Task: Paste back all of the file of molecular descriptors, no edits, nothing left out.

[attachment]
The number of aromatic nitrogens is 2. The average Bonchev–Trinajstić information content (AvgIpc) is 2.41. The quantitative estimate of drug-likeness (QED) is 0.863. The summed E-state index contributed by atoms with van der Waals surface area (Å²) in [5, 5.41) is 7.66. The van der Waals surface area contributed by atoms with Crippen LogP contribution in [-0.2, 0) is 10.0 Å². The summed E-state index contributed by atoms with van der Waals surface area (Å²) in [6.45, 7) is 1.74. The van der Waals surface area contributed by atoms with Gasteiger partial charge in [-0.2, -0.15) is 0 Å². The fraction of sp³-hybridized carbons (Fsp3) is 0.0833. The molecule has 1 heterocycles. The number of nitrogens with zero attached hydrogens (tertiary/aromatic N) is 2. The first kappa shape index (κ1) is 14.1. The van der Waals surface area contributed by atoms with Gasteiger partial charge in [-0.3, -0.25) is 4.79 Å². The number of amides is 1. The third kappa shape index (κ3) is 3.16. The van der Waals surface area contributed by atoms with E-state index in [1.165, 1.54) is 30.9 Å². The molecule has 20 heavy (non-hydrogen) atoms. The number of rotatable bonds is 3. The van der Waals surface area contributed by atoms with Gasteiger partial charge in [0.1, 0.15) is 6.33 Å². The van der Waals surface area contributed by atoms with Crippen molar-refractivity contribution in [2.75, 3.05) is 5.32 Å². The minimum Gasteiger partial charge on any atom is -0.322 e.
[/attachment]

The number of aromatic nitrogens is 2. The average Bonchev–Trinajstić information content (AvgIpc) is 2.41. The quantitative estimate of drug-likeness (QED) is 0.863. The summed E-state index contributed by atoms with van der Waals surface area (Å²) in [5, 5.41) is 7.66. The van der Waals surface area contributed by atoms with Crippen LogP contribution in [-0.2, 0) is 10.0 Å². The summed E-state index contributed by atoms with van der Waals surface area (Å²) in [6.45, 7) is 1.74. The van der Waals surface area contributed by atoms with Gasteiger partial charge in [-0.2, -0.15) is 0 Å². The fraction of sp³-hybridized carbons (Fsp3) is 0.0833. The molecule has 1 heterocycles. The number of nitrogens with zero attached hydrogens (tertiary/aromatic N) is 2. The first kappa shape index (κ1) is 14.1. The van der Waals surface area contributed by atoms with Gasteiger partial charge in [-0.3, -0.25) is 4.79 Å². The number of amides is 1. The third kappa shape index (κ3) is 3.16. The van der Waals surface area contributed by atoms with E-state index in [1.165, 1.54) is 30.9 Å². The molecule has 20 heavy (non-hydrogen) atoms. The number of rotatable bonds is 3. The van der Waals surface area contributed by atoms with Gasteiger partial charge in [0.1, 0.15) is 6.33 Å². The van der Waals surface area contributed by atoms with Crippen molar-refractivity contribution in [2.75, 3.05) is 5.32 Å². The minimum Gasteiger partial charge on any atom is -0.322 e.